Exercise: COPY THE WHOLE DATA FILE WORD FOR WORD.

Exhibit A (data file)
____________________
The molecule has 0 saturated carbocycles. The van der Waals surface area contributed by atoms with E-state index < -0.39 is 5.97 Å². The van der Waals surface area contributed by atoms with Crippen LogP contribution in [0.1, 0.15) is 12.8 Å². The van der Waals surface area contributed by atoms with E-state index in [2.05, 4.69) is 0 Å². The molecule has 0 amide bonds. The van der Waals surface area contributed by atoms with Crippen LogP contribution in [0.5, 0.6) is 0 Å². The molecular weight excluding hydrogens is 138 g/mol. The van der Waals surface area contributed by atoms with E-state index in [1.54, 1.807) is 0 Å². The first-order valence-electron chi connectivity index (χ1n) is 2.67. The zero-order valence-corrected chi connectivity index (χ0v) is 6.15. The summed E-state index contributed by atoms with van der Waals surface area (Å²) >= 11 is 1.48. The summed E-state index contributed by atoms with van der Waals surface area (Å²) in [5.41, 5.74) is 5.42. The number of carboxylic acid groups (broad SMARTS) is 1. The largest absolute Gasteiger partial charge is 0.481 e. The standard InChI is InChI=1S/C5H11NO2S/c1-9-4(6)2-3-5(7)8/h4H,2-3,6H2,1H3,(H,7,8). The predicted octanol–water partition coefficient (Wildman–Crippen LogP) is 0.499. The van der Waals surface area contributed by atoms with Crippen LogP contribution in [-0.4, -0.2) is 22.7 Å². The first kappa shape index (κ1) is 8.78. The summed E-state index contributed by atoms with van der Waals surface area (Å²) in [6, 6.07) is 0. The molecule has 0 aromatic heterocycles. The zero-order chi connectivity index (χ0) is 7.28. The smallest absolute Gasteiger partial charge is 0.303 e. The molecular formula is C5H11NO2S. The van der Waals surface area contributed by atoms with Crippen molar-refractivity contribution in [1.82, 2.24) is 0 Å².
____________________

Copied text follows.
The molecule has 0 saturated carbocycles. The van der Waals surface area contributed by atoms with E-state index < -0.39 is 5.97 Å². The van der Waals surface area contributed by atoms with Crippen LogP contribution in [0.1, 0.15) is 12.8 Å². The van der Waals surface area contributed by atoms with E-state index in [2.05, 4.69) is 0 Å². The molecule has 0 amide bonds. The van der Waals surface area contributed by atoms with Crippen LogP contribution in [0.5, 0.6) is 0 Å². The molecular weight excluding hydrogens is 138 g/mol. The van der Waals surface area contributed by atoms with E-state index in [1.54, 1.807) is 0 Å². The first-order valence-electron chi connectivity index (χ1n) is 2.67. The zero-order valence-corrected chi connectivity index (χ0v) is 6.15. The summed E-state index contributed by atoms with van der Waals surface area (Å²) >= 11 is 1.48. The summed E-state index contributed by atoms with van der Waals surface area (Å²) in [5.41, 5.74) is 5.42. The number of carboxylic acid groups (broad SMARTS) is 1. The largest absolute Gasteiger partial charge is 0.481 e. The standard InChI is InChI=1S/C5H11NO2S/c1-9-4(6)2-3-5(7)8/h4H,2-3,6H2,1H3,(H,7,8). The predicted octanol–water partition coefficient (Wildman–Crippen LogP) is 0.499. The van der Waals surface area contributed by atoms with Crippen LogP contribution in [-0.4, -0.2) is 22.7 Å². The first kappa shape index (κ1) is 8.78. The summed E-state index contributed by atoms with van der Waals surface area (Å²) in [6, 6.07) is 0. The molecule has 0 aromatic heterocycles. The zero-order chi connectivity index (χ0) is 7.28. The smallest absolute Gasteiger partial charge is 0.303 e. The molecular formula is C5H11NO2S. The van der Waals surface area contributed by atoms with Crippen molar-refractivity contribution in [1.82, 2.24) is 0 Å².